Masters in Management (MIM) are postgraduate programs in general management. In contrast to MBA programs, however, they do not require professional experience. Where are they offered? How are they structured? Who is the typical MIM student? And what impact do they have on careers? The Global Master in Management (MIM) Study 2012 is the first study to answer these questions. Unlike rankings, it aggregates data and provides an overview of an emerging field of management education.
Master in Management Study: MAIN FINDINGS
- A new phenomenon: 76 percent of fulltime Master in Management (MIM) programs were launched since 2000 and about half in the last six years.
- Europe as a trend-setter: 68 percent of the MIM programs are offered in Europe and 63 percent of the fulltime students come from Europe. However, MIM programs are increasingly offered also in North America, Asia-Pacific, and Latin America; 10 percent of the MIM students come from Asia-Pacific, and 5 percent come from North America, Latin America, and Africa.
- A growing phenomenon: 83 percent of institutions that offer MIM programs face an increasing number of applications.
- A general management program for graduates: One quarter of the MIM fulltime students has no professional experience at all and three quarters have not more than one year. On average, they are 24 years old and in some programs the average age is as low as 21. Thus, MIM programs target recent graduates and professionals with little work experience.
- For students from all academic disciplines: MIM programs are options for graduates from all academic disciplines. About a third of all fulltime MIM programs require a first degree in business or economics. Two thirds are open to graduates from other academic areas – either from a limited number of other disciplines (21 percent) or from all academic disciplines (50 percent). Graduates with a degree in business or economics should choose an MIM program that requires such prior knowledge. In doing so, they avoid potential redundancies between the curricula of their graduate and undergraduate studies.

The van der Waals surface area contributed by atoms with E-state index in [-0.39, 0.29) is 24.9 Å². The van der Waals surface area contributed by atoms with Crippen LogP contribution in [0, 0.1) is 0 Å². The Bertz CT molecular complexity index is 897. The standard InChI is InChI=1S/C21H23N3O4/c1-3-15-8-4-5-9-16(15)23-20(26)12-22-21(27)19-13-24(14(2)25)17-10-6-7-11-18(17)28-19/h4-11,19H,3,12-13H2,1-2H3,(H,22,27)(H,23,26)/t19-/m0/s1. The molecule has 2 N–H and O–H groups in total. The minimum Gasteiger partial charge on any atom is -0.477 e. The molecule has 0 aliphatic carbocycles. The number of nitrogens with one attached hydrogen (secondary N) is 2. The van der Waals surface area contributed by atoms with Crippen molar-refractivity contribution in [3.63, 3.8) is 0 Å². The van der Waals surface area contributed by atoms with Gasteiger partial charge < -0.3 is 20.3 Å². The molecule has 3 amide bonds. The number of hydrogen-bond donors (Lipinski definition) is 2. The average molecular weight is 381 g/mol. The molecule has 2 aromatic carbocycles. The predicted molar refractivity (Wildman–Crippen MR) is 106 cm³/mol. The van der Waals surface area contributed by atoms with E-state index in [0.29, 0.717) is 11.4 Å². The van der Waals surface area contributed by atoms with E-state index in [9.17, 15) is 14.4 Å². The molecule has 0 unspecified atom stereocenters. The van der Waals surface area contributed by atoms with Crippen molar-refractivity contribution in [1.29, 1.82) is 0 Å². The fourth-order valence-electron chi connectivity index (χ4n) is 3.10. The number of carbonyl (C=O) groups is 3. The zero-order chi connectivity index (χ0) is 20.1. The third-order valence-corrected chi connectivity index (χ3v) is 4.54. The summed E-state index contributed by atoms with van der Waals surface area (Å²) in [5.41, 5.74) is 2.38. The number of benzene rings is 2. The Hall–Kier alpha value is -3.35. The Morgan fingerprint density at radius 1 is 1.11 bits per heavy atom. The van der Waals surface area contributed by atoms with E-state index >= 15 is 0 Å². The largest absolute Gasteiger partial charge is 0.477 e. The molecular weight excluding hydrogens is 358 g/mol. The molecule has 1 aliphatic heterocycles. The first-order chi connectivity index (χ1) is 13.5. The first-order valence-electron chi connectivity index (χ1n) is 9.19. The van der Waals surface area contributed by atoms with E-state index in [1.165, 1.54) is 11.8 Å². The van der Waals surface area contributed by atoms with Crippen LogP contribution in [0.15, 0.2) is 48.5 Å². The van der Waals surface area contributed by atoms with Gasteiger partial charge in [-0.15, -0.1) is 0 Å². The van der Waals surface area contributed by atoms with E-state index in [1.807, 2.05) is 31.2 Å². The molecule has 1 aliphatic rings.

- 63 percent cheaper than the MBA: On average, a fulltime MIM program costs EUR 12,550 in tuition fees. The most expensive program is about EUR 30,000. In contrast, MBA programs offered by the same institutions cost EUR 33,750 on average and a maximum of EUR 70,700. Hence, on average, MIM programs tend to be about 63 percent cheaper than MBA programs.
- Studying without the GMAT: Only 40 percent of the MIM fulltime programs require the GMAT and the average GMAT score of MIM students is 610.
- MIM graduates are wanted: 90 percent of the MIM fulltime graduates find a job within three months after graduation. On average, they earn 42,500 EUR per year in their first job – with a range from 10,000 to 70,000 EUR – and about 2.4 times more than the average tuition fees.
- Career advantages for consecutive students: Students from MIM programs that require a first degree in business or economics (“consecutive students”) profit from stronger career impacts than students from MIM programs that are open to graduates from other disciplines. On average they receive a 76 percent higher salary after graduation and the number of students who found a job within three months from graduation is 12 percent higher than in programs open to other disciplines.
- Career start in the “campus country”: Most MIM graduates (89 percent) start their career in the country where they studied.
- Drivers for a fast job entry: Finding a job within three months after graduation is more likely if MIM students’ schools or programs require the GMAT and a first degree in business or economics and if they offer specialization opportunities, internships or in-company projects, and career services.
- Drivers for a high salary: MIM students receive a higher salary after graduation if their schools or programs are accredited and even more with an EQUIS, AACSB, or AMBA accreditation, require the GMAT, offer specialization opportunities, and accept only students with an academic degree in business or economics.
By Thomas Graf